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Negative reinforcement: Charging for non-compliance

When WalMart rolled out its RFID program in 2005, it didn't expect that in 2008 most of its 60,000 suppliers wouldn't be complying. Why? Because it would cost them money to do so. That's why the retail giant instituted "fees" for those suppliers who don't follow the program.

WalMart has developed a reputation as quite the corporate bully for its poor labor and development practices. And if you're a retail competitor, you can't hope to compete with the mega chain's low prices (that some say were achieved through intimidation of suppliers).

So you'd think that when the corporate version of Tony Soprano decided to roll out its RFID technology, its suppliers would be eager to jump onboard with whatever it had to do to comply. In this case, WalMart wanted an RFID tag on every pallet of merchandise delivered. The deadline for the initial requirement was 2005. Now, in 2008, most of Wal-Mart's 60,000 suppliers aren't using RFID. Why? Because it would cost them money to do so.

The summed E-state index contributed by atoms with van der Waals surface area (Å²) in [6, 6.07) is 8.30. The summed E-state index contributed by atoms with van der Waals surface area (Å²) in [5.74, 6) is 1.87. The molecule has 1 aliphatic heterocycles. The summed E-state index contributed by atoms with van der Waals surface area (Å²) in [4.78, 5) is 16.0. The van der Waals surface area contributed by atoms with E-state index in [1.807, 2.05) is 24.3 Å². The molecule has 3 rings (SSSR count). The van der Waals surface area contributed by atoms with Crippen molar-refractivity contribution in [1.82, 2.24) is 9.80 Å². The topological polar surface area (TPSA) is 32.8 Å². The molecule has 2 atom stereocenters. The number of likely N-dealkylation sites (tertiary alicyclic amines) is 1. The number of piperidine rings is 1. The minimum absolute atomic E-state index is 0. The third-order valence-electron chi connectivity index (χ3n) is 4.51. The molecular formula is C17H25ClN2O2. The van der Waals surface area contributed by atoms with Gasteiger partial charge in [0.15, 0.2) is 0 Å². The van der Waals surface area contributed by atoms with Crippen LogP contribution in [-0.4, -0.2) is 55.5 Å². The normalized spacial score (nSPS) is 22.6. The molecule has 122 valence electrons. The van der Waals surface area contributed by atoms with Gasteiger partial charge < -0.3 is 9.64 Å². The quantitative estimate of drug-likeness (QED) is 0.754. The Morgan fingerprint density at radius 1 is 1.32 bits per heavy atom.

So what's WalMart's next step? How about charging a $2 fee for each pallet that arrives without a tag? Of course, WalMart stresses that this is not a penalty fee, it's a more of a labor charge for their having to put the 10-cent RFID tag on the pallet themselves.

Of course, most of us don't have the gall or the power to make a stand like this when implementing new technology, but charging for non-buy-in seems like something that might catch on in a world where dollar is king. Wouldn't that idea appeal to the Board of Directors!

About

Toni Bowers is Managing Editor of TechRepublic and is the award-winning blogger of the Career Management blog. She has edited newsletters, books, and web sites pertaining to software, IT career, and IT management issues.

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